At the Last Supper, Jesus blessed the bread and wine, gave it to the apostles and said ‘This is my Body. This is my Blood.’  He said, ‘Do this in memory of me’.  Each time Mass is celebrated the assembly of people remember what happened at the Last Supper. With Jesus they offer themselves in love as sacrifice with the gifts of bread and wine.

Children identify the parts of the Mass. They are taught that Mass is a sacrifice and a celebration. They explore the Liturgy of Word and the Liturgy of the Eucharist. They recognise that Jesus is present at Mass in the priest, in the assembly of people gathered, in the Word and in the appearance of bread and wine. They are taught that at the Consecration of the Mass, by the action of the Holy Spirit that the bread and wine are transformed into the Body and Blood of Christ.

The people receive the Body of Christ in Holy Communion, which nourishes them to share the Good News and act in a loving way. It also nourishes their faith in God, Father, Son and Holy Spirit.

Children also learn that the Extraordinary Ministers of the Eucharist take Holy Communion to people who are sick and housebound.

They also are taught that Jesus is reserved as the Blessed Sacrament in the tabernacle in sacramental form. The sanctuary lamp on the altar is lighting to show that Jesus is present in the tabernacle.

When there is a prayer of Adoration or benediction, the Blessed Sacrament, the consecrated host is taken out of the tabernacle and placed in the monstrance on the altar. People gather in the Church to pray silently to Jesus, in adoration and thanksgiving.

Children might also pray the prayers before and after Holy Communion accessible in the Grow in Love e-books on the back pages from First Class/P3 to Sixth Class. Personally, children address Jesus and pray such words as, ‘Jesus I love and adore you’, ‘Make me strong to show your love’, ‘Lord Jesus friend of children, come to me’, ‘You are my Lord and my God.’

Resources are available on the VERITAS website to support the understanding of this Solemnity of the Most Holy Body and Blood of Christ. From Junior Infants/P1, the children are taught about the Liturgy of the Word and the Liturgy of the Eucharist throughout each theme. There are specific resources accessible on The Mass.

Logon: www.veritas.ie

Email: trial@growinlove.ie

Password: growinlove


READ from Grow in Love/ I nGrá Dé:

‘God is Love’ (1 Jn 4:7-8), ‘The New Commandment’ (Jn 13:34-5), ‘Parable of the Real Vine’ (John 15:1, 4-5, 7-10, 16-17), 1 Corinthians 11:23-5, ‘The Walk to Emmaus’ (Lk 24: 13-35).

SING from Grow in Love/I nGrá Dé:

‘Céad Míle Fáilte Romhat’, ‘Parish Anthem’, ‘ The Great Commandment’, ‘Eat This Bread’, ‘Ithigí an t-Arán Seo’, ‘We Come To Your Feast’, ‘The Welcome Table’, ‘The Servant Song’, ‘O Sacrament Most Holy’, ‘Go Tell Everyone’, ‘Whatsoever You Do’, ‘I Watch the Sunrise’, ‘Mass Setting-Bernard Sexton’.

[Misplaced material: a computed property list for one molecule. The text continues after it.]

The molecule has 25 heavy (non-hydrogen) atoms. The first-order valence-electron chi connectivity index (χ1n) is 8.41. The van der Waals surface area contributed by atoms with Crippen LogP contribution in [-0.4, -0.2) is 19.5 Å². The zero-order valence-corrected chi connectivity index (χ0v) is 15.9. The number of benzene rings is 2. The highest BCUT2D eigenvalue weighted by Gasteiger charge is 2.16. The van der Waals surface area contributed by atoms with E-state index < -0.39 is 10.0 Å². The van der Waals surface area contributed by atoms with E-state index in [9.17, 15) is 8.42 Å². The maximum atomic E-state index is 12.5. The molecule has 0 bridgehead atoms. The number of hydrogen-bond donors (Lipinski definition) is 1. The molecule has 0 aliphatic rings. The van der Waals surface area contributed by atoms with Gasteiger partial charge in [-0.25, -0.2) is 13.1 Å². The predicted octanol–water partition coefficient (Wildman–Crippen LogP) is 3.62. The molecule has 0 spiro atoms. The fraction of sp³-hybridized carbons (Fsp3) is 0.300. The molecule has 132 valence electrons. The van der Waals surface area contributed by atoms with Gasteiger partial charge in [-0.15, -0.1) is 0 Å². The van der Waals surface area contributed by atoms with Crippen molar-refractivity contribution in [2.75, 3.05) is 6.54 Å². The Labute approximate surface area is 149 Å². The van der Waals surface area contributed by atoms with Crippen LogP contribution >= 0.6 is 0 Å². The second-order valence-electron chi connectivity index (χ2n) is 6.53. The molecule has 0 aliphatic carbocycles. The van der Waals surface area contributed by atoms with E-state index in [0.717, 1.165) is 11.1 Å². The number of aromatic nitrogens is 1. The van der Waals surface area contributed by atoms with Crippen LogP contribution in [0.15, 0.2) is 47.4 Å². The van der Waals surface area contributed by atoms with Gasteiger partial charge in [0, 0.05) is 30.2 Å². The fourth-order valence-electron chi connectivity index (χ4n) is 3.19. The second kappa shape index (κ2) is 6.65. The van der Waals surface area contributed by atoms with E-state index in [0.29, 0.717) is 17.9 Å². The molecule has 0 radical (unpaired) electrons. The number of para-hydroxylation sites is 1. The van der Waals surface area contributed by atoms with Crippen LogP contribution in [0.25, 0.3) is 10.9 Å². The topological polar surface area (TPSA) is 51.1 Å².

PRAY from Grow in Love/I nGrá Dé:



Celebrant: Behold the Lamb of God,

behold him who takes away the sins of the world.

Blessed are those who are called to the supper

of the Lamb.

People: Lord, I am not worthy

that you should enter under my roof,

but only say the word and my soul shall be healed.



Sagart: Seo é Uan Dé, seo é an té

a thógann peacaí an domhain. Is

méanar dóibh siúd a fuair cuireadh

chun séire an Uain.

Pobal: A Thiarna, ní fiú mé go dtiocfá

faoi mo dhian,

ach abairse an focal

agus leigheasfar m’anam.


Celebrant: The Body of Christ.

People. Amen.


Sagart: Corp Chríost.

Pobal: Áiméan.

ACT OF SPIRITUAL COMMUNION (during the pandemic)

My Jesus, I believe that You are in the Blessed Sacrament.

I love You above all things, and I long for You in my soul.

Since I cannot now receive You sacramentally, come at least spiritually into my heart.

As though You have already come, I embrace You and unite myself entirely to You;

never permit me to be separated from You.


‘I am the living bread which came down from heaven; whoever eats this bread will live forever, alleluia.’(Benedictus antiphon)

‘O praise the Lord, Jerusalem! alleuia.’(Psalm 147:12)

‘O sacred feast in which we partake of Christ: his sufferings are remembered, our minds are filled with his grace and we receive a pledge of the glory that is to be ours, alleluia.’ (Magnificat antiphon)

‘It is in the Eucharist that all that has been created finds its greatest exaltation. Grace, which tends to manifest itself tangibly, found unsurpassable expression when God himself became man and gave himself as food for his creatures… In the Eucharist fulness is already achieved; it is the living centre of the universe, the overflowing core of love and of inexhaustible life. Joined to the incarnate Son, present in the Eucharist, the whole cosmos give thanks to God.’ (Laudato Si’, no. 236)

Sr Anne Neylon